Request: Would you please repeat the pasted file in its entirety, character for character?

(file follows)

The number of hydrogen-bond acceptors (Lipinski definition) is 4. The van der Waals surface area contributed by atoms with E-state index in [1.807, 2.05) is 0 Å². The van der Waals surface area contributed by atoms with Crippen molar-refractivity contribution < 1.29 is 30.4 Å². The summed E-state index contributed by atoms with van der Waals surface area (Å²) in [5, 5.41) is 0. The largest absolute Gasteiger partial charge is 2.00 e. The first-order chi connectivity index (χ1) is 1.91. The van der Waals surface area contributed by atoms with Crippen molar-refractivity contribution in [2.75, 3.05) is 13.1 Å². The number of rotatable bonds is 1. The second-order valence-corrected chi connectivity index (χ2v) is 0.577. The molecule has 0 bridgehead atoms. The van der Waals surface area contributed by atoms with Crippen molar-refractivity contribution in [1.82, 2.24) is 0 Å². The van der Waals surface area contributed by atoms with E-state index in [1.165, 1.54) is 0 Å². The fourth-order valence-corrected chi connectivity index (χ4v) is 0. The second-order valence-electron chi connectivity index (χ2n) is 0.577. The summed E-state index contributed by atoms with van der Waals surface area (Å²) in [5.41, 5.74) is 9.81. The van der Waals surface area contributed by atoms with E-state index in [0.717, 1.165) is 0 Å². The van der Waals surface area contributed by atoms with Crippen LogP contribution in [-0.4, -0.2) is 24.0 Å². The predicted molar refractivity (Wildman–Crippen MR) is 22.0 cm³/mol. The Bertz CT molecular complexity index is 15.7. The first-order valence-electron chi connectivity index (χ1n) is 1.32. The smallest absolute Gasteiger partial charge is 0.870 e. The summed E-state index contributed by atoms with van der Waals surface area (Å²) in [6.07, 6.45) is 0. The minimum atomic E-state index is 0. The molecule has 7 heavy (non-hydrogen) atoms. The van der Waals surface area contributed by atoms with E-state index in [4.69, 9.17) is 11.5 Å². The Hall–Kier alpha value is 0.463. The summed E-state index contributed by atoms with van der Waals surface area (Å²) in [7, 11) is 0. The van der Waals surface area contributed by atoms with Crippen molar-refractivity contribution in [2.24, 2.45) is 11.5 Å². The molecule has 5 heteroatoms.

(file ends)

The number of hydrogen-bond acceptors (Lipinski definition) is 4. The van der Waals surface area contributed by atoms with E-state index in [1.807, 2.05) is 0 Å². The van der Waals surface area contributed by atoms with Crippen molar-refractivity contribution < 1.29 is 30.4 Å². The summed E-state index contributed by atoms with van der Waals surface area (Å²) in [5, 5.41) is 0. The largest absolute Gasteiger partial charge is 2.00 e. The first-order chi connectivity index (χ1) is 1.91. The van der Waals surface area contributed by atoms with Crippen molar-refractivity contribution in [2.75, 3.05) is 13.1 Å². The number of rotatable bonds is 1. The second-order valence-corrected chi connectivity index (χ2v) is 0.577. The molecule has 0 bridgehead atoms. The van der Waals surface area contributed by atoms with Crippen molar-refractivity contribution in [1.82, 2.24) is 0 Å². The van der Waals surface area contributed by atoms with E-state index in [1.165, 1.54) is 0 Å². The fourth-order valence-corrected chi connectivity index (χ4v) is 0. The second-order valence-electron chi connectivity index (χ2n) is 0.577. The summed E-state index contributed by atoms with van der Waals surface area (Å²) in [5.41, 5.74) is 9.81. The van der Waals surface area contributed by atoms with E-state index in [0.717, 1.165) is 0 Å². The van der Waals surface area contributed by atoms with Crippen LogP contribution in [-0.4, -0.2) is 24.0 Å². The predicted molar refractivity (Wildman–Crippen MR) is 22.0 cm³/mol. The Bertz CT molecular complexity index is 15.7. The first-order valence-electron chi connectivity index (χ1n) is 1.32. The smallest absolute Gasteiger partial charge is 0.870 e. The summed E-state index contributed by atoms with van der Waals surface area (Å²) in [6.07, 6.45) is 0. The minimum atomic E-state index is 0. The molecule has 7 heavy (non-hydrogen) atoms. The van der Waals surface area contributed by atoms with E-state index in [4.69, 9.17) is 11.5 Å². The Hall–Kier alpha value is 0.463. The summed E-state index contributed by atoms with van der Waals surface area (Å²) in [7, 11) is 0. The van der Waals surface area contributed by atoms with Crippen molar-refractivity contribution in [2.24, 2.45) is 11.5 Å². The molecule has 5 heteroatoms.